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Sodium tetraborate decahydrate. It may sound like a highly volatile, complicated, and dangerous chemical composition, but in reality it’s a natural mineral made of simple things like sodium and boron. Inexpensive and readily available in your grocery store’s laundry detergent aisle, borax is a good addition to any stockpile. What you may not know, however, is that this simple powder has a whole host of uses aside from being a laundry booster. What’s more, as long as it’s stored in a relatively cool, dry location, borax’s incredible shelf life means it will stay usable for years to come. Here’s a look at some of the many uses for borax:
Mice, roaches, ants, and all sorts of other pesky creatures absolutely hate borax. Sprinkle some along the edges of your walls to keep rodents out, use some to along your front door and windows to deter roaches, or use them to decimate any and all fleas in your carpet. Just sprinkle the carpet liberally with borax, let it sit overnight, and then vacuum it up in the morning.
All Purpose Cleaner
Two tablespoons of borax in a spray bottle with 2 cups of hot water makes an amazing all purpose cleaner. Use it on countertops, sinks, faucets and more.
Anyone who has ever potty trained a toddler or cared for an aging relative has been faced with the unenviable task of removing urine stains and odors from the mattress. Add some water to the stain, then use a clean, dry cloth to rub in about a teaspoon of borax. Allow to dry completely and use a vacuum to pick up any remaining residue.
Making Candle Wicks
To make homemade candle wicks, dissolve 8 tablespoons borax and 4 tablespoons of regular table salt in three cups of warm water. Next, soak twine or cotton kite string in the solution for 10-15 minutes before clipping them to a clothespin to dry for three days. Next, use tweezers or a pin to dip the string in melted wax a few times, and then hang up to dry for four more days. Store them wrapped in newspaper or inside zip top bags.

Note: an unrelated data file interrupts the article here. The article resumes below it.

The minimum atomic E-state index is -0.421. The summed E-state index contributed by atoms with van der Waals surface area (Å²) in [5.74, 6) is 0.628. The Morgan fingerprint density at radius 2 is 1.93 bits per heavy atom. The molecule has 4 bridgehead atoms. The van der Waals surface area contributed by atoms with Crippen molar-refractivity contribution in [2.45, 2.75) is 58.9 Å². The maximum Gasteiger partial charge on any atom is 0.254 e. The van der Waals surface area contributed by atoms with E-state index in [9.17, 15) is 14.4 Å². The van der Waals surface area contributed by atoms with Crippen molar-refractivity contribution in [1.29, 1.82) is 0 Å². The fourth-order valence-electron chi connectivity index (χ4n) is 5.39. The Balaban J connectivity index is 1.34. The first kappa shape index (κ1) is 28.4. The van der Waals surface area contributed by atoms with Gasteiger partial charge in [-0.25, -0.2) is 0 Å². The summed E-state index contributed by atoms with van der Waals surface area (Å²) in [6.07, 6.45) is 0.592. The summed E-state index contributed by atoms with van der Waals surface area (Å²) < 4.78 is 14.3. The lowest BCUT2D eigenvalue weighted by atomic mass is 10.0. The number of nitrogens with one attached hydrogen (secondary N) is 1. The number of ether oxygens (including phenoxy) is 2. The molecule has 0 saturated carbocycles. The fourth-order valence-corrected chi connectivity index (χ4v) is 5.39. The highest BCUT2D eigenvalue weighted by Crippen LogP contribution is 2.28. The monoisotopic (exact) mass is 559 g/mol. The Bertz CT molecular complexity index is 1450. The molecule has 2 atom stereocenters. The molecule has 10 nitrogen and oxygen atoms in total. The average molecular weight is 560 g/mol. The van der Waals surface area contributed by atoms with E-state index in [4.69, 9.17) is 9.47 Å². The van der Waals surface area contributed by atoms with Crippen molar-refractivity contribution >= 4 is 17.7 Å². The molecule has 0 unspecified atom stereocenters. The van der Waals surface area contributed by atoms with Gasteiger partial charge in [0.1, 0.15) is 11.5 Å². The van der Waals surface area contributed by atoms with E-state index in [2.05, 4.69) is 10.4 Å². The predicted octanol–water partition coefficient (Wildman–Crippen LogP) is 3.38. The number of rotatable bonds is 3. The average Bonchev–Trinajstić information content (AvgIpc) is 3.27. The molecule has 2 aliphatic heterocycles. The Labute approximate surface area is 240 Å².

Forget chemical-laden floor cleaners that leave your tiles sticky with residue. Instead, mix 1/3 cup of borax with a few drops of dishwashing detergent and 1/8 cup of ammonia. Mix into a gallon of warm water, and use as a mopping solution.
Drain Clog Remover
For slow drains and stubborn hair clogs, dump about ½ cup of borax directly down the drain and let stand for about 20 minutes. Pour a gallon of boiling water down the drain and it should be running smoothly again.
Tile and Grout Cleaner
Add a few drops of cool water to ¼ cup borax to create a paste. Use a stiff bristled brush or old toothbrush to get grout sparkling.
Patio Furniture Cleaner
Combine 4 cups of warm water and one teaspoon each of borax and dish soap in a spray bottle. Spray onto your outdoor or patio furniture and wipe down with a clean cloth.
Trash Can Deodorizer
Sprinkle about a teaspoonful of borax onto the bottom of trash cans to absorb moisture and keep funky smells at bay.
There are literally hundreds of uses for borax. What are some of your favorites?
By Abby Six
I Can't Help Showing This Off
If you haven't heard of Claude Davis yet do yourself a huge favor and watch this video. He's going to be the talk of 2016.
One of the smartest guys I ever had the pleasure of meeting, Claude set-up a unique system that changed his life forever.
I already tried it myself and let me tell... you I was completely blown away... His surprising tactics could make your life easier and give you the peace of mind you deserve.
Don't just take my word for it... watch his short video and decide for yourself.
Most People Don't Have The Guts To Try This:
An amazing discovery in an abandoned house in Austin, Texas: A lost book of amazing survival knowledge, believed to have been long vanished to history, has been found in a dusty drawer in the house which belonged to a guy named Claude Davis.
Remember... back in those days, there was no electricity... no refrigerators... no law enforcement... and certainly no grocery store or supermarkets... Some of these exceptional skills are hundreds of years of old and they were learned the hard way by the early pioneers.
We've lost to history so much survival knowledge that we've become clueless compared to what our great grandfathers did or built on a daily basis to sustain their families.
Neighbors said that for the last couple of years Claude has tried to unearth and learn the forgotten ways of our great-grandparents and claimed to have found a secret of gargantuan proportions. A secret that he is about to reveal together with 3 old teachings that will change everything you think you know about preparedness:
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